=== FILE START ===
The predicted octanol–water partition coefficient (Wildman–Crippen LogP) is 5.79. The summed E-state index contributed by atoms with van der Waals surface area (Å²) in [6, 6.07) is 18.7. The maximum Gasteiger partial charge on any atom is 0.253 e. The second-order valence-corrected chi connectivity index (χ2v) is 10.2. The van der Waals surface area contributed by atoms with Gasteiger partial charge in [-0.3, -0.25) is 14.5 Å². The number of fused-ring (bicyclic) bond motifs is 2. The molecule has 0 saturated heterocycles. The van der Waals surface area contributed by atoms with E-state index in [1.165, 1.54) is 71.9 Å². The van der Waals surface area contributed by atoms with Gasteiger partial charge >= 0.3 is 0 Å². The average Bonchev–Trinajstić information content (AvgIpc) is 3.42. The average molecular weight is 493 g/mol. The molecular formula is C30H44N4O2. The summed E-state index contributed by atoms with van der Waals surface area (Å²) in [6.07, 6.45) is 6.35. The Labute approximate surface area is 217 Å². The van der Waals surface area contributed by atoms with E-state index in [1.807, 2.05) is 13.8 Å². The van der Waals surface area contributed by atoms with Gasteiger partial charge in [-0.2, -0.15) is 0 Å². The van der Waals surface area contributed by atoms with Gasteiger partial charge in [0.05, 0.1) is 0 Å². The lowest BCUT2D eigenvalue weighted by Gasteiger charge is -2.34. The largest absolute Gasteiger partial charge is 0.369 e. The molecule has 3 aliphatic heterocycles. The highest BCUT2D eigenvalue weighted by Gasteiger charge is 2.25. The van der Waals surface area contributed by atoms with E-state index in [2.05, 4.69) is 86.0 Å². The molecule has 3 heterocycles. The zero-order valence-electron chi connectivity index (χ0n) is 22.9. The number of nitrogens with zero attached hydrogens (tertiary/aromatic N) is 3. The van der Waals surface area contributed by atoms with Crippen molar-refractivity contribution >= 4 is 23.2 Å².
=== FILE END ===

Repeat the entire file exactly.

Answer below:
The predicted octanol–water partition coefficient (Wildman–Crippen LogP) is 5.79. The summed E-state index contributed by atoms with van der Waals surface area (Å²) in [6, 6.07) is 18.7. The maximum Gasteiger partial charge on any atom is 0.253 e. The second-order valence-corrected chi connectivity index (χ2v) is 10.2. The van der Waals surface area contributed by atoms with Gasteiger partial charge in [-0.3, -0.25) is 14.5 Å². The number of fused-ring (bicyclic) bond motifs is 2. The molecule has 0 saturated heterocycles. The van der Waals surface area contributed by atoms with E-state index in [1.165, 1.54) is 71.9 Å². The van der Waals surface area contributed by atoms with Gasteiger partial charge >= 0.3 is 0 Å². The average Bonchev–Trinajstić information content (AvgIpc) is 3.42. The average molecular weight is 493 g/mol. The molecular formula is C30H44N4O2. The summed E-state index contributed by atoms with van der Waals surface area (Å²) in [6.07, 6.45) is 6.35. The Labute approximate surface area is 217 Å². The van der Waals surface area contributed by atoms with E-state index in [1.807, 2.05) is 13.8 Å². The van der Waals surface area contributed by atoms with Gasteiger partial charge in [-0.2, -0.15) is 0 Å². The van der Waals surface area contributed by atoms with Gasteiger partial charge in [0.05, 0.1) is 0 Å². The lowest BCUT2D eigenvalue weighted by Gasteiger charge is -2.34. The largest absolute Gasteiger partial charge is 0.369 e. The molecule has 3 aliphatic heterocycles. The highest BCUT2D eigenvalue weighted by Gasteiger charge is 2.25. The van der Waals surface area contributed by atoms with E-state index in [2.05, 4.69) is 86.0 Å². The molecule has 3 heterocycles. The zero-order valence-electron chi connectivity index (χ0n) is 22.9. The number of nitrogens with zero attached hydrogens (tertiary/aromatic N) is 3. The van der Waals surface area contributed by atoms with Crippen molar-refractivity contribution >= 4 is 23.2 Å².